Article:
The way to get better understanding of text is through statistics rather than through hand-crafted grammars and lexicons.This reminds me a bit of what Peter said in some of his recent talks:
The statistical approach is cheaper, faster, more robust, easier to internationalize, and so far more effective.
Rather than argue about whether this algorithm is better than that algorithm, all you have to do is get ten times more training data. And now all of a sudden, the worst algorithm ... is performing better than the best algorithm on less training data.Learning from big data is what Google's infrastructure was built to do. It is particularly obvious in their results in machine translation, but also impacts everything they do, from search to ad targeting to personalization.
Worry about the data first before you worry about the algorithm.
Having more machines is a very important part because it allows us to turn around the experiments much faster than the other guys ... It's the -- gee, I have an idea, I think we should change this -- and we can get the answer in two hours which I think is a big advantage over someone else who takes two days.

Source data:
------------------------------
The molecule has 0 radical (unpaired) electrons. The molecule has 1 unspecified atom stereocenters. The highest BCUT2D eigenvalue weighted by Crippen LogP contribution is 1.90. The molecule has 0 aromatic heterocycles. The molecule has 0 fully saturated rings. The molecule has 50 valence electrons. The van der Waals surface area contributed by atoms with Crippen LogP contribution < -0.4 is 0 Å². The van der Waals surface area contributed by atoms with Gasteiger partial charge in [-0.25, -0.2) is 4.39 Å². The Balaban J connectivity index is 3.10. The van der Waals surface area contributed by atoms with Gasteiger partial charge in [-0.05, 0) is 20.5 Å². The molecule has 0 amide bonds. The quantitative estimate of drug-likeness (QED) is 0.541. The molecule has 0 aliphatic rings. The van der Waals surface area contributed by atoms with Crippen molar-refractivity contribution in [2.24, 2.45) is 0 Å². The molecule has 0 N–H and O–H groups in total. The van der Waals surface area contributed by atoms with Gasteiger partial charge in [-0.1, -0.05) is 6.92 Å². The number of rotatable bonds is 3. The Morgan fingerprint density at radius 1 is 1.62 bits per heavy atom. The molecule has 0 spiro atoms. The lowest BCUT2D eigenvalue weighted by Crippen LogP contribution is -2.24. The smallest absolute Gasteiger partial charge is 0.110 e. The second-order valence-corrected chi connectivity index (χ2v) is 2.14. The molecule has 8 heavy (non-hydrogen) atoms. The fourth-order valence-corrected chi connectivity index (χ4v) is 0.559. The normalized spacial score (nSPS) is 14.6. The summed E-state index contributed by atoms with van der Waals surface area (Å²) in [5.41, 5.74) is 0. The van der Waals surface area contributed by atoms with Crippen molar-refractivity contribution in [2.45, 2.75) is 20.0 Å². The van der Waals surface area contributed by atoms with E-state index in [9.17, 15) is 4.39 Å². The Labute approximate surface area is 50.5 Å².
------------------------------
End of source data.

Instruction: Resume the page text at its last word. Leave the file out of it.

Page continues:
The rest of the interview is worth reading. Unfortunately, it is appended to yet another hype piece on vaporware from PowerSet, but just ignore the first part of the article and get to the good stuff at the end.
Update: Matthew Hurst has some interesting thoughts after reading Peter's interview:
The huge redundancy in ... documents suggests approaches to serving the user that don't require the perfect analysis of every document.Update: I also liked the challenge Matthew Hurst described in this later post:
The basic [paradigm] of text mining ... the one document at a time pipeline ... is limiting. It fails to leverage redundancy ... [and assumes] that perfection is required at every step.
The key to cracking the problem open is the ability to measure, or estimate, the confidence in the results ... Given 10 different ways in which the same information is presented, one should simply pick the results which are associated with the most confident outcome - and possibly fix the other results in that light.
A more sophisticated search engine would be explicit about ambiguity (rather than let the user and documents figure this out for themselves) and would take information from many sources to resolve ambiguity, recognize ambiguity and synthesize results.